Selective recovery & recycling of water and sodium chloride from industrial wastewater

January 2, 2021

Why is forward osmosis a good enabling technology for resource recovery & recycling from industrial wastewater?

Generally speaking, membrane filtration is a simple filtration process with physical retention of substances on a filter surface with small pore sizes. Extensively used for industrial wastewater treatment, membrane filtration is a separation process where unwanted substances (e.g. bacteria, virus, heavy metals, and other soluble & suspended contaminants) are physically removed without conversion.

In the case of industrial wastewater treatment, forward osmosis membrane technologies enjoy at least two key advantages over traditional pressure driven membrane technologies:

  1. High performance resilience and operational stability in challenging high-fouling applications, which reduces the need for extensive pre-treatment processes.
  2. Ability to achieve higher water recovery rates.

Contrary to traditional pressure driven membrane technologies, forward osmosis (FO) uses chemical energy in the form of osmotic pressure to drive water transport across a semi-permeable membrane along the osmotic pressure gradient between feed (impaired water source with low solute concentration = low osmotic pressure) and draw (engineered solution with high solute concentration = high osmotic pressure) streams.

In the absence of hydraulic pressure, the performance of forward osmosis based processes is more resilient towards membrane fouling since the water transport across the membrane will decline at a much lower rate as compared to pressure driven processes. This especially holds true for challenging high-fouling applications.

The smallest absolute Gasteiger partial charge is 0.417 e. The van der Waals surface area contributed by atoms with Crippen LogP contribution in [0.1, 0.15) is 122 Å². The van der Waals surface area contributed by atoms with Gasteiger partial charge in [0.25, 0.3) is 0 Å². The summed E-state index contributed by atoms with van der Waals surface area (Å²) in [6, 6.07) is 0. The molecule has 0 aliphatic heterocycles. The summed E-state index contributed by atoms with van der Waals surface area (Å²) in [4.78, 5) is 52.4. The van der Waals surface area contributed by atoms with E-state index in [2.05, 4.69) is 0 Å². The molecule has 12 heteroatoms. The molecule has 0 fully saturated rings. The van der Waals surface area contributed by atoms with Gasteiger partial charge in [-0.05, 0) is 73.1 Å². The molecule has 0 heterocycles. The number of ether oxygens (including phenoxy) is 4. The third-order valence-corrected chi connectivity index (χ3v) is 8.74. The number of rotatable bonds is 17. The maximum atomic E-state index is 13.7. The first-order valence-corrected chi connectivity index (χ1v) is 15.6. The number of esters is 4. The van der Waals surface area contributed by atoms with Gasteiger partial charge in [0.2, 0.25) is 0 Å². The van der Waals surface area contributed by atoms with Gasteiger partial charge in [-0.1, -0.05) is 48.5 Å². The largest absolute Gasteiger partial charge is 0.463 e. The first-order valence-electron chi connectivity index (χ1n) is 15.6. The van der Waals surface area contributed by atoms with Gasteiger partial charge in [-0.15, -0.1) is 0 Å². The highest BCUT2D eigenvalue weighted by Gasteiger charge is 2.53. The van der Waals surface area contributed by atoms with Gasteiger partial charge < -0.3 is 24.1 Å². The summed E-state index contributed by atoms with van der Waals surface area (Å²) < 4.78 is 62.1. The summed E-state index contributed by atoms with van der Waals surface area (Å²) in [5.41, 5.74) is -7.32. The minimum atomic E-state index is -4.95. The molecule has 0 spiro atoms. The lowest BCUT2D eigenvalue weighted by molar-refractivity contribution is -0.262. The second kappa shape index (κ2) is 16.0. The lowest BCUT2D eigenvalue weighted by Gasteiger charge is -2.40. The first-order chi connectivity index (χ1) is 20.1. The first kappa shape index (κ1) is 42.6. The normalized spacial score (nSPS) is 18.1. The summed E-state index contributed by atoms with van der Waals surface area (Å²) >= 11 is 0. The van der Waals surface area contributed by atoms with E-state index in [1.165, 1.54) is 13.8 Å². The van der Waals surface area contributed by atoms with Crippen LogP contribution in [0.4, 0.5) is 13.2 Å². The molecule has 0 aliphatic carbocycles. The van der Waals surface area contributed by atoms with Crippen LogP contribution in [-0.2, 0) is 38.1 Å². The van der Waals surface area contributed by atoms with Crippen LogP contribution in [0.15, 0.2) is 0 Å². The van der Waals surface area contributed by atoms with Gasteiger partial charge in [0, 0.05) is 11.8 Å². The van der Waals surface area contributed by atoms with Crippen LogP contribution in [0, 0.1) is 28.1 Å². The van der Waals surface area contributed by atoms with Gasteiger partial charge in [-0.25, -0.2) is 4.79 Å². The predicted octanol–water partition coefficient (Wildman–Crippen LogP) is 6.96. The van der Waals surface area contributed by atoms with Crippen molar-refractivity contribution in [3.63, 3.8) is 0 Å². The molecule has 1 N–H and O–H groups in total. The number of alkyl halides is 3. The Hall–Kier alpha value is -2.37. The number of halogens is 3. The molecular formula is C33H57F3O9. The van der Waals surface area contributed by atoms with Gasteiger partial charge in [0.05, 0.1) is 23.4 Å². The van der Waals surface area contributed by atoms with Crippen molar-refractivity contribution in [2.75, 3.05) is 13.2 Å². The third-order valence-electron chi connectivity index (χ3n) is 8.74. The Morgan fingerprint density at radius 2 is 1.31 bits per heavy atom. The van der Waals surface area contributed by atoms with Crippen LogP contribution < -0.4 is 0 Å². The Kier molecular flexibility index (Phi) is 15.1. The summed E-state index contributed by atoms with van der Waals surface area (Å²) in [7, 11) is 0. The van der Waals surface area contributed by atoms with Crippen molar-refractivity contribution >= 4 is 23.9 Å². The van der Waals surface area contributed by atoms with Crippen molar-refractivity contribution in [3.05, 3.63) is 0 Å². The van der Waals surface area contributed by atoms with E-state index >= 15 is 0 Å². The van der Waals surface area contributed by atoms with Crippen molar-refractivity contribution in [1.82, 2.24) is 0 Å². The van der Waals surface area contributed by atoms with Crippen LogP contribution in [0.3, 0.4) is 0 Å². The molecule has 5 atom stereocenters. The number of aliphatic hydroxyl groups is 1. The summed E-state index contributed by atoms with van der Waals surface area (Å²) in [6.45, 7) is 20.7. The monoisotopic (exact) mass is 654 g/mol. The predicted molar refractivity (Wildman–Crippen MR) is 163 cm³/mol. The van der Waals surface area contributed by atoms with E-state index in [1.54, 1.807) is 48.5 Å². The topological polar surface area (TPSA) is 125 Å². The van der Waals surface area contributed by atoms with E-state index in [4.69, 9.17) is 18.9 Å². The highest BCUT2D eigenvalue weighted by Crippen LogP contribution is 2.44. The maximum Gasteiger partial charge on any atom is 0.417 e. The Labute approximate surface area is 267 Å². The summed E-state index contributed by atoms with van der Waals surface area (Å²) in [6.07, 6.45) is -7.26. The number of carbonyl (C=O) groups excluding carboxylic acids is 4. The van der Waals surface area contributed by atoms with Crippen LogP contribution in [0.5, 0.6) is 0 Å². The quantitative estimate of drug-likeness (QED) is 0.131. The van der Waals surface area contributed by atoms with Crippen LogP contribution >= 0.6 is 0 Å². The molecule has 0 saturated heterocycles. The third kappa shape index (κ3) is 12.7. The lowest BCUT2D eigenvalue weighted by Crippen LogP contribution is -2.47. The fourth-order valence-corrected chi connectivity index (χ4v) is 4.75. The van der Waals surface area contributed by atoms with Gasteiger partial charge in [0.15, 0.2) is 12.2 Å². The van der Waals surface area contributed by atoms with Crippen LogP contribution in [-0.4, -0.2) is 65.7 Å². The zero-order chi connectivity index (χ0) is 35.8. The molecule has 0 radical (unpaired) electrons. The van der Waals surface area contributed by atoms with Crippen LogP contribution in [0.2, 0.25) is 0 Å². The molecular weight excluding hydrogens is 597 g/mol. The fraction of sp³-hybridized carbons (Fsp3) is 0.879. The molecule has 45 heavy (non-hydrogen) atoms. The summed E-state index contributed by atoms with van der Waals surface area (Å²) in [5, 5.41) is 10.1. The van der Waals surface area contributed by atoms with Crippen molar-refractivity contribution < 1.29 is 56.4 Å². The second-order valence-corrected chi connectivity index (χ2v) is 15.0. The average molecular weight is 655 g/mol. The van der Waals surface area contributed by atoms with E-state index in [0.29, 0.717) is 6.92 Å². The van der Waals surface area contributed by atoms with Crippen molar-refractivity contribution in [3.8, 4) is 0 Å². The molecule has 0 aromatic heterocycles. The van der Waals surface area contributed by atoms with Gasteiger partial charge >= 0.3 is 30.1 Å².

Being powered by an osmotic gradient, the energy requirement of water transport across a forward osmosis membrane is up to 90% less than that of reverse osmosis. In addition, osmotic gradients can achieve pressure differences in excess of 300 bar – greatly exceeding the hydraulic pressure range in pressure driven processes.

What is special about the forward osmosis technology from SideStroem Water Technologies?

Today’s forward osmosis membrane technologies are designed to selectively enable trans-membrane water transport while physically removing unwanted substances (e.g. bacteria, virus, heavy metals, and other soluble & suspended contaminants).

SideStrom Water Technologies recognizes the need for more efficient resource recovery systems to enable recycling of precious natural resources while simultaneously reducing the overall ecological impact of water treatment systems.

We are therefore developing a novel nanofiltration-type forward osmosis (NF-FO) technology tailored to selectively recover & recycle both water and Sodium Chloride from wastewater streams in industries relying heavily on salt for their various production processes. Such industries include textile dyeing industries and tanneries, to name a few.

The schematics below illustrate the advantages of including our NF-FO technology in an NF/RO/MEE zero liquid discharge system for treating textile dyeing wastewater (adopted from Vishnu et. al. 2008):

  • 16% increase in water recovery (from 321m3/d to 372m3/d).
  • 71% increase in sodium chloride recovery (from 1152kg/d to 1970kg/d).
  • 13% reduction in the amount of wastewater to be treated by the multi-effect evaporator.
  • Reduction in the number of pre-treatment steps needed.
Treatment of wastewater from textile dyeing (adopted from Vishnu et. al. 2008)
Improved water & salt recovery by integrating an NF-FO sub-system
Trade off summary: NF/RO/MEE vs NF-FO/NF/RO/MEE

Our development strategy

By tweaking the pore size of the forward osmosis membrane rejection layer using the same chemistry known from today’s nanofiltration (NF) membrane technologies, we can achieve forward osmosis membranes with high rejection for divalent salts (e.g. MgSO4) and low rejection for monovalent salts (e.g. NaCl).

What we end up with, is a nanofiltration-type forward osmosis (NF-FO) membrane capable of de-watering wastewater streams while simultaneously recovering monovalent salts (e.g. NaCl).

In addition, the NF-FO membrane will enjoy a higher water flux and less concentration polarization as compared to today’s water selective forward osmosis membrane technologies.

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